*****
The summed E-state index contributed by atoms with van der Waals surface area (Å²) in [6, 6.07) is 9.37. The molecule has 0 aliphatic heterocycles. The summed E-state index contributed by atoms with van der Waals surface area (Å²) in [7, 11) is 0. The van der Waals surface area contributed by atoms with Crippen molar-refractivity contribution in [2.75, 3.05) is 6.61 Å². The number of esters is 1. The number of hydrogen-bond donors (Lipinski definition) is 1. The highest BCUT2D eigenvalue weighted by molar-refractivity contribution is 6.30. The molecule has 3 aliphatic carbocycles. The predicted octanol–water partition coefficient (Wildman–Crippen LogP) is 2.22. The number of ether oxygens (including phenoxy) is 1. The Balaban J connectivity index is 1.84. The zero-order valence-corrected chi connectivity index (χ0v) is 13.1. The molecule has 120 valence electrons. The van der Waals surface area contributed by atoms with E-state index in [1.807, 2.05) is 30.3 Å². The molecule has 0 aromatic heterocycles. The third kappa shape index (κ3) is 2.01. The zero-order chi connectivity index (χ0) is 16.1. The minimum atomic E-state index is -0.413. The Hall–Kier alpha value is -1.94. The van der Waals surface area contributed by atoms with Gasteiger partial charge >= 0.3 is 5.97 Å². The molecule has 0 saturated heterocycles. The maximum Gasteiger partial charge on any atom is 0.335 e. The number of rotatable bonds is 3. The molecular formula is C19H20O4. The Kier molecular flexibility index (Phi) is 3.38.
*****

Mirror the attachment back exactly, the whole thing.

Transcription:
The summed E-state index contributed by atoms with van der Waals surface area (Å²) in [6, 6.07) is 9.37. The molecule has 0 aliphatic heterocycles. The summed E-state index contributed by atoms with van der Waals surface area (Å²) in [7, 11) is 0. The van der Waals surface area contributed by atoms with Crippen molar-refractivity contribution in [2.75, 3.05) is 6.61 Å². The number of esters is 1. The number of hydrogen-bond donors (Lipinski definition) is 1. The highest BCUT2D eigenvalue weighted by molar-refractivity contribution is 6.30. The molecule has 3 aliphatic carbocycles. The predicted octanol–water partition coefficient (Wildman–Crippen LogP) is 2.22. The number of ether oxygens (including phenoxy) is 1. The Balaban J connectivity index is 1.84. The zero-order valence-corrected chi connectivity index (χ0v) is 13.1. The molecule has 120 valence electrons. The van der Waals surface area contributed by atoms with E-state index in [1.807, 2.05) is 30.3 Å². The molecule has 0 aromatic heterocycles. The third kappa shape index (κ3) is 2.01. The zero-order chi connectivity index (χ0) is 16.1. The minimum atomic E-state index is -0.413. The Hall–Kier alpha value is -1.94. The van der Waals surface area contributed by atoms with Gasteiger partial charge >= 0.3 is 5.97 Å². The molecule has 0 saturated heterocycles. The maximum Gasteiger partial charge on any atom is 0.335 e. The number of rotatable bonds is 3. The molecular formula is C19H20O4. The Kier molecular flexibility index (Phi) is 3.38.